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Mrs.Steel's School of Stitchcraft and Scissory is ALL about making more, and taking less.  Got hole in the knee of your favourite jeans?  Patch them.  Hate the idea of some horrible denim patch?  Make it an excellent feature.  Reusing, upcycling, remaking; it's a way of life as well as a deeply gratifying, and enjoyable thing to do.

So preaching done, and here's today's lesson: just one way to patch a hole.  I think it may be time to start a Mrs.Steel's School account, so we can find all sorts of other, really clever examples of beautiful, creative ways to make your clothes go further.

Some scraps of fabric you like
DK Cotton yarn (but you can literally use anything, I like to use what I have to hand)
Twilley's Gold Fingering yarn

i. Cut your scraps and pin in place.  I've gone for two squares, sat one on top of the other.

ii. Thread your needle and sew simple rows of running stitch, up and down the first patch.  I liked the look of the rows going over each end by a couple of stitches.

iii.  Change to an alternative yarn, and sew rows of running stitch across the next patch, and over the first one.

iv. Fasten off all your ends, and walk around staring at the beauty on your knee.

You can make your stitches as fancy as you like, starting with a simple running stitch is a great way to get going but you can make all sorts of stitchery patterns when you get confident.
My Dearest Squash-blossoms, I have a pocket for a garden, but am determined to do my bit by growing at least some of the things we intend to eat this year, so today is a tiny little, seed pot make, that is also incredibly gratifying.  This is still very happily in keeping with the make more, take less approach that is the school motto.

If you've never grown anything before, don't be afraid!  The worst that will happen is nothing, the best is that you can have fresh pea shoots in your salad every day.

When I get round to making emblems for each house, this will very firmly sit in The Green House, alongside other botanical joys (but I'm doing my best to take things slowly and do things in a measured and calm way, MOST unlike me).

All you need are some empty toilet rolls, a box of some sort to keep them in, a pair of scissors and some seeds.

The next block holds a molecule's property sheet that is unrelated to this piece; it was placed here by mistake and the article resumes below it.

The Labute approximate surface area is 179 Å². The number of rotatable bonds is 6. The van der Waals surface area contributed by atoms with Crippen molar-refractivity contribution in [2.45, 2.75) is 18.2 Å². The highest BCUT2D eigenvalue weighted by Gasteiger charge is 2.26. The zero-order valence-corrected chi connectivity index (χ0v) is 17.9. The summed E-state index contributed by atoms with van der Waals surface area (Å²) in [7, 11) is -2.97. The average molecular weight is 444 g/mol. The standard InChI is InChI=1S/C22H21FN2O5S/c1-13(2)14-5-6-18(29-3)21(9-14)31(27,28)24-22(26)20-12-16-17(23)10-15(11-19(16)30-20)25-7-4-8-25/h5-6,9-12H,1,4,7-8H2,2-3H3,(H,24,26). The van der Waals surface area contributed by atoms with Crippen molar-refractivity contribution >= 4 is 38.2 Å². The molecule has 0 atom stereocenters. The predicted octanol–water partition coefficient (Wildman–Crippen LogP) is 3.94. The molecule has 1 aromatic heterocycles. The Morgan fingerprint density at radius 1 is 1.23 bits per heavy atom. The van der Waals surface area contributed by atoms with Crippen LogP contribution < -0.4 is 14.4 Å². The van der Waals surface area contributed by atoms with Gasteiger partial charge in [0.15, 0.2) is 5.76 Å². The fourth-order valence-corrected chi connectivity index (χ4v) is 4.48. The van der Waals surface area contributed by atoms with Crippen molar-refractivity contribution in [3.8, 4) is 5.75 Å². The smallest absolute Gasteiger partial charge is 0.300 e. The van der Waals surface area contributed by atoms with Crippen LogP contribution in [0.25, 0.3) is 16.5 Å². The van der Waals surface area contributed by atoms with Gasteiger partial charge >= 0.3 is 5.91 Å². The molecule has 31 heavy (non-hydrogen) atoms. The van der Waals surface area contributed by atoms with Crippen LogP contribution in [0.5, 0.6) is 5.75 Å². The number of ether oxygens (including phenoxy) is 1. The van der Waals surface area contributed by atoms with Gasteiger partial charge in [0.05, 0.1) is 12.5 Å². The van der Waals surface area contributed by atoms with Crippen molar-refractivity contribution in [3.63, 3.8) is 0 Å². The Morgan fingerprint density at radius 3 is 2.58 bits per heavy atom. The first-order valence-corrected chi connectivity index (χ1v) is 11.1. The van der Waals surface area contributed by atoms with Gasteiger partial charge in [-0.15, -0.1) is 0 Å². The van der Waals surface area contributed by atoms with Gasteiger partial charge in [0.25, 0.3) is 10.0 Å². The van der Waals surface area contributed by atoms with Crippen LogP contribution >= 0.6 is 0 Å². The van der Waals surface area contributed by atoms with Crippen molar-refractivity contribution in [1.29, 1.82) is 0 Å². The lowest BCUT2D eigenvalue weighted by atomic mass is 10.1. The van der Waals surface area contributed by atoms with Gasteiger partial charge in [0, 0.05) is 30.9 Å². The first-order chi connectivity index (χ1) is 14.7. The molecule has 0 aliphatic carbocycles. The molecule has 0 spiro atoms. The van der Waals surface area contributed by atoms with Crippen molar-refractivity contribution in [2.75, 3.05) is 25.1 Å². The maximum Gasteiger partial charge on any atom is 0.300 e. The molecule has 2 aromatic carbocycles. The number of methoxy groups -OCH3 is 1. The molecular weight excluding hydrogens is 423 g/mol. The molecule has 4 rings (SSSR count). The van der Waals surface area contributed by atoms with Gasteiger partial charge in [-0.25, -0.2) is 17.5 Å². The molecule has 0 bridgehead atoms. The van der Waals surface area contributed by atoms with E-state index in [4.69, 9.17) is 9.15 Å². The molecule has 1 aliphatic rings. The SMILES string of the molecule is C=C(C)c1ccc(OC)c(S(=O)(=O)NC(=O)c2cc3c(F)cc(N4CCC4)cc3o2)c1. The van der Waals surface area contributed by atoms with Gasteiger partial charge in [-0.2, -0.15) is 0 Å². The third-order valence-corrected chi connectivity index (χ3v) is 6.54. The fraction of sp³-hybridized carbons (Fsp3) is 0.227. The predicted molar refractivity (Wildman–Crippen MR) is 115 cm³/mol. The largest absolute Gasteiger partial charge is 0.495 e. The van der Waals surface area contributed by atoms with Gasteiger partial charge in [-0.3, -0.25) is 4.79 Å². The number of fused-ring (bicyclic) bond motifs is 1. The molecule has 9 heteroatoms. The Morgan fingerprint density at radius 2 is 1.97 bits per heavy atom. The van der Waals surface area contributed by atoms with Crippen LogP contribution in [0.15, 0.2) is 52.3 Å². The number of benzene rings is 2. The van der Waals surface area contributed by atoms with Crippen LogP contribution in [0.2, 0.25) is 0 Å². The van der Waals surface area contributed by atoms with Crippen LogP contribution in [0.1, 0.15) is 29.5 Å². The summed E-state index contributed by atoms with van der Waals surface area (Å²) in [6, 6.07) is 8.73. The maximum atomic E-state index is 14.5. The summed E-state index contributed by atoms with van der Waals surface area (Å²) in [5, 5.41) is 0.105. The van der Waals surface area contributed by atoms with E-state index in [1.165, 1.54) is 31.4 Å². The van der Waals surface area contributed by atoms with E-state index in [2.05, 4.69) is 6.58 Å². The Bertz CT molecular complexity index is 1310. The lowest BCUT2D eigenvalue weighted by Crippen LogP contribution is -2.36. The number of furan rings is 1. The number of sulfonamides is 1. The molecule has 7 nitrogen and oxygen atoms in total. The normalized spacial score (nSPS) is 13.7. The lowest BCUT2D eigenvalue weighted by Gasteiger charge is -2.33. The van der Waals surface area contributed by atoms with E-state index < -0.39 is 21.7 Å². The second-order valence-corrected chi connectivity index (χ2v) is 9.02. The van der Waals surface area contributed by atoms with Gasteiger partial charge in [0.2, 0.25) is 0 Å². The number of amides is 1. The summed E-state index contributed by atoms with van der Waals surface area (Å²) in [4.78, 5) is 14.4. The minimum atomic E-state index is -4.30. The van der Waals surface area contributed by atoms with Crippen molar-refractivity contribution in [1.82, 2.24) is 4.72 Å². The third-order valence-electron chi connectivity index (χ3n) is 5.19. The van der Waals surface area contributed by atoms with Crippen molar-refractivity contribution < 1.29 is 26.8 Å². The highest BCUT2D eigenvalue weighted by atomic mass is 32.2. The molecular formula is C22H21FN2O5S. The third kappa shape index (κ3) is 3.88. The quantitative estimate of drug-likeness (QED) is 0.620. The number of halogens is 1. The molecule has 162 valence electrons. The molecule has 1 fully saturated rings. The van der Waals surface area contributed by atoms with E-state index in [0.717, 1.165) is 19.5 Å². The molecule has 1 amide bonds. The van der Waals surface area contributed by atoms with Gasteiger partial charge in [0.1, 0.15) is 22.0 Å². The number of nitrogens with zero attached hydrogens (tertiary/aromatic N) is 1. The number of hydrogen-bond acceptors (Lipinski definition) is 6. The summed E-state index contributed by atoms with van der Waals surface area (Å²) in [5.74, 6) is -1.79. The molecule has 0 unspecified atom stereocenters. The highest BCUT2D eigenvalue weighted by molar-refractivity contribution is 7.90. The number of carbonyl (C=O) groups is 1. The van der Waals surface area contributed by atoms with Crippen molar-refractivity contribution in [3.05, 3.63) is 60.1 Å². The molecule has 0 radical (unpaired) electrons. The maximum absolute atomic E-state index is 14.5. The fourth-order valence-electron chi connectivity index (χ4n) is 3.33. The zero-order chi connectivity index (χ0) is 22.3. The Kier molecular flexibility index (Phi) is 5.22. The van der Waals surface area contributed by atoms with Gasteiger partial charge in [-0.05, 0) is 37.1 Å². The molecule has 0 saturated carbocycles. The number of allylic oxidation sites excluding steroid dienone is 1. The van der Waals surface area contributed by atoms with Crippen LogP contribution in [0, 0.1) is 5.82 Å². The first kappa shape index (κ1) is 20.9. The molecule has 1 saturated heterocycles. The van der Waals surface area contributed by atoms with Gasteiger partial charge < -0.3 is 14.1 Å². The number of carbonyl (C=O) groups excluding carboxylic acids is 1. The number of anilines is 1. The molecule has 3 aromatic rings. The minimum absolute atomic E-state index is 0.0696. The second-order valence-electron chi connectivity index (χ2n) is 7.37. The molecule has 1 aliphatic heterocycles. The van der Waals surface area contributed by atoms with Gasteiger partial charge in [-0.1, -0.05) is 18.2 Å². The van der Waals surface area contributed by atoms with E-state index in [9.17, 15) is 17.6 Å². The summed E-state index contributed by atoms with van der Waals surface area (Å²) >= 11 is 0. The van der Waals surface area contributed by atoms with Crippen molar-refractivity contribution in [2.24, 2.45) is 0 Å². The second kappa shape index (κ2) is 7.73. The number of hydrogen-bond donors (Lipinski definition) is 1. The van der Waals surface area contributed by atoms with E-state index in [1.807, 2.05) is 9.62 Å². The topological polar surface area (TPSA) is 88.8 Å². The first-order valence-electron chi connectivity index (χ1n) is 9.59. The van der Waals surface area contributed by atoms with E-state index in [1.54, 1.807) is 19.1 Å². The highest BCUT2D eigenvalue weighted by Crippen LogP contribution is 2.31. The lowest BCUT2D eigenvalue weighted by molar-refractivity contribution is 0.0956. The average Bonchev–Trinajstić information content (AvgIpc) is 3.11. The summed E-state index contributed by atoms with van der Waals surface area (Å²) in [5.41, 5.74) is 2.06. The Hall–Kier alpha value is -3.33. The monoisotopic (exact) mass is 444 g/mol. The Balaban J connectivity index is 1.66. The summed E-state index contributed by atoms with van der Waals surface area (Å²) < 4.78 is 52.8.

I've chosen peas, carrots and onions, and I'm going to get a few sewn now, and will then do some more in another couple of weeks so as not to have a glut of anything.

Step 1: Cut the toilet roll in half.

Step 2: Make 4 slits, to about half way up the cut roll.

Step 3: Fold the bottom together like a cardboard box, so that each section overlaps the next.

Step 4: Fill it with some compost and pop a seed in it.

Step 5: Place on a water proof tray, put on a window sill and water lightly.

I've also used an empty egg box for some of the smaller seeds.  Once these have started to grow, you can literally just pop them out and into the garden or a window box.

Recently I was asked by Paintbox Yarns to pick a collection of 10 colours, my favourite colour pack.  I love bold, bright colours, and chose my favourite, fall-back palette.  These are the colours I use for everything from embroidery to crochet, and love having a stash of them in DK cotton for all craft situations.

I recently used them to make a big, fairground inspired, letter cushion for Mrs.Boss (Katie), and thought I'd share the grid with you.  I've kept the format down to a basic grid so that you can use it for tapestry crochet, cross stitch, freehand embroidery, knitting, anything you like.  I also thought you might like other letters, so have designed most of the rest of the alphabet too.

Please share these to your hearts content, but we would love it if you could credit Mrs.Steel's School if you do.  We'd also love it if you wanted to share any makes with us!  Just hop over to Instagram and tag your pic with #stitchcraftandscissory.  Oh, and you can pick up the cottons at LoveCrochet ;)